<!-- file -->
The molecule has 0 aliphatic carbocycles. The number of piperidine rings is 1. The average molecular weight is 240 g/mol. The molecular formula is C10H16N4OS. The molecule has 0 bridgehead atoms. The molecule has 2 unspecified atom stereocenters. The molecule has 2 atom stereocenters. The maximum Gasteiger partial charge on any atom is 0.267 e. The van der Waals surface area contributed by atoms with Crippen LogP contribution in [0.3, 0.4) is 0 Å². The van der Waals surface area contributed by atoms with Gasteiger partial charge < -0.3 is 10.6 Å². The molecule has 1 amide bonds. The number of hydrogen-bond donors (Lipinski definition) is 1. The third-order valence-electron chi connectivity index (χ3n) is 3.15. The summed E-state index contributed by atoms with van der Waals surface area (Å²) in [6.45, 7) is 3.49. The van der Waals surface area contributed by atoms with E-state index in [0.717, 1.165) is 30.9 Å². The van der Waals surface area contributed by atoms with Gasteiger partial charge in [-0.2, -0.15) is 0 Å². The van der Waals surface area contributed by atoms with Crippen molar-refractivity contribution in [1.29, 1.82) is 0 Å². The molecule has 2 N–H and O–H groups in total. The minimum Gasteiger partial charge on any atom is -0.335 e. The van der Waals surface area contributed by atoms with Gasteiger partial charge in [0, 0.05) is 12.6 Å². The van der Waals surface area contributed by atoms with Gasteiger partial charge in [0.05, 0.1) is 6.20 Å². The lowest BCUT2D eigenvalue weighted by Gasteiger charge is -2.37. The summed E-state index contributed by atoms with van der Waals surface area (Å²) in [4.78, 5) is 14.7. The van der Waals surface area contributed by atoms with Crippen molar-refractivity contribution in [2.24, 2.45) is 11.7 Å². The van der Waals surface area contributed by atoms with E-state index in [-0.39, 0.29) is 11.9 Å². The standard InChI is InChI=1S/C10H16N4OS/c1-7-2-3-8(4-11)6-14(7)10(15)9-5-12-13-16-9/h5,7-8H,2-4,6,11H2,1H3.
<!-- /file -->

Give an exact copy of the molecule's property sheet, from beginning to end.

The molecule has 0 aliphatic carbocycles. The number of piperidine rings is 1. The average molecular weight is 240 g/mol. The molecular formula is C10H16N4OS. The molecule has 0 bridgehead atoms. The molecule has 2 unspecified atom stereocenters. The molecule has 2 atom stereocenters. The maximum Gasteiger partial charge on any atom is 0.267 e. The van der Waals surface area contributed by atoms with Crippen LogP contribution in [0.3, 0.4) is 0 Å². The van der Waals surface area contributed by atoms with Gasteiger partial charge < -0.3 is 10.6 Å². The molecule has 1 amide bonds. The number of hydrogen-bond donors (Lipinski definition) is 1. The third-order valence-electron chi connectivity index (χ3n) is 3.15. The summed E-state index contributed by atoms with van der Waals surface area (Å²) in [6.45, 7) is 3.49. The van der Waals surface area contributed by atoms with E-state index in [0.717, 1.165) is 30.9 Å². The van der Waals surface area contributed by atoms with Gasteiger partial charge in [-0.2, -0.15) is 0 Å². The van der Waals surface area contributed by atoms with Crippen molar-refractivity contribution in [1.29, 1.82) is 0 Å². The molecule has 2 N–H and O–H groups in total. The minimum Gasteiger partial charge on any atom is -0.335 e. The van der Waals surface area contributed by atoms with Gasteiger partial charge in [0, 0.05) is 12.6 Å². The van der Waals surface area contributed by atoms with Gasteiger partial charge in [0.05, 0.1) is 6.20 Å². The lowest BCUT2D eigenvalue weighted by Gasteiger charge is -2.37. The summed E-state index contributed by atoms with van der Waals surface area (Å²) in [4.78, 5) is 14.7. The van der Waals surface area contributed by atoms with Crippen molar-refractivity contribution in [2.24, 2.45) is 11.7 Å². The van der Waals surface area contributed by atoms with E-state index in [-0.39, 0.29) is 11.9 Å². The standard InChI is InChI=1S/C10H16N4OS/c1-7-2-3-8(4-11)6-14(7)10(15)9-5-12-13-16-9/h5,7-8H,2-4,6,11H2,1H3.